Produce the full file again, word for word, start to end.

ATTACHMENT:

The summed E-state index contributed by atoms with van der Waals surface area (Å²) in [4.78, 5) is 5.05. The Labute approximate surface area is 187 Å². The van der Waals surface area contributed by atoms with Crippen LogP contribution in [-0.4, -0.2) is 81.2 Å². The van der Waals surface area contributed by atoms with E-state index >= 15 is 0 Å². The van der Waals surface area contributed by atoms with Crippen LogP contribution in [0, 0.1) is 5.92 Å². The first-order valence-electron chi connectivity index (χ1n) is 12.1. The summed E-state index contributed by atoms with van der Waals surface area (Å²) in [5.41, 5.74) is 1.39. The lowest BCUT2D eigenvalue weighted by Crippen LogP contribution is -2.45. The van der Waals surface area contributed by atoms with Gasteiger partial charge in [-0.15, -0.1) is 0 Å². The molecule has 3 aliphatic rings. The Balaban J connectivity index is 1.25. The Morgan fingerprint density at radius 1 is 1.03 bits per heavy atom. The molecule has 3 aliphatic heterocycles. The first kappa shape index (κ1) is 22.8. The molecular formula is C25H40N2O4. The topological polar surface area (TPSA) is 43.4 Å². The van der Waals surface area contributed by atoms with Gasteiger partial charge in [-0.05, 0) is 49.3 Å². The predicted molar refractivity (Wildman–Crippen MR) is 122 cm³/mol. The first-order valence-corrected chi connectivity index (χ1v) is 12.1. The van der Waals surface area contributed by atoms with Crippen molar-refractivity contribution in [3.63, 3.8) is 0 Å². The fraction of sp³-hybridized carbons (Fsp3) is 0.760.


The summed E-state index contributed by atoms with van der Waals surface area (Å²) in [4.78, 5) is 5.05. The Labute approximate surface area is 187 Å². The van der Waals surface area contributed by atoms with Crippen LogP contribution in [-0.4, -0.2) is 81.2 Å². The van der Waals surface area contributed by atoms with E-state index >= 15 is 0 Å². The van der Waals surface area contributed by atoms with Crippen LogP contribution in [0, 0.1) is 5.92 Å². The first-order valence-electron chi connectivity index (χ1n) is 12.1. The summed E-state index contributed by atoms with van der Waals surface area (Å²) in [5.41, 5.74) is 1.39. The lowest BCUT2D eigenvalue weighted by Crippen LogP contribution is -2.45. The van der Waals surface area contributed by atoms with Gasteiger partial charge in [-0.15, -0.1) is 0 Å². The molecule has 3 aliphatic rings. The Balaban J connectivity index is 1.25. The Morgan fingerprint density at radius 1 is 1.03 bits per heavy atom. The molecule has 3 aliphatic heterocycles. The first kappa shape index (κ1) is 22.8. The molecular formula is C25H40N2O4. The topological polar surface area (TPSA) is 43.4 Å². The van der Waals surface area contributed by atoms with Gasteiger partial charge in [-0.05, 0) is 49.3 Å². The predicted molar refractivity (Wildman–Crippen MR) is 122 cm³/mol. The first-order valence-corrected chi connectivity index (χ1v) is 12.1. The van der Waals surface area contributed by atoms with Crippen molar-refractivity contribution in [3.63, 3.8) is 0 Å². The fraction of sp³-hybridized carbons (Fsp3) is 0.760.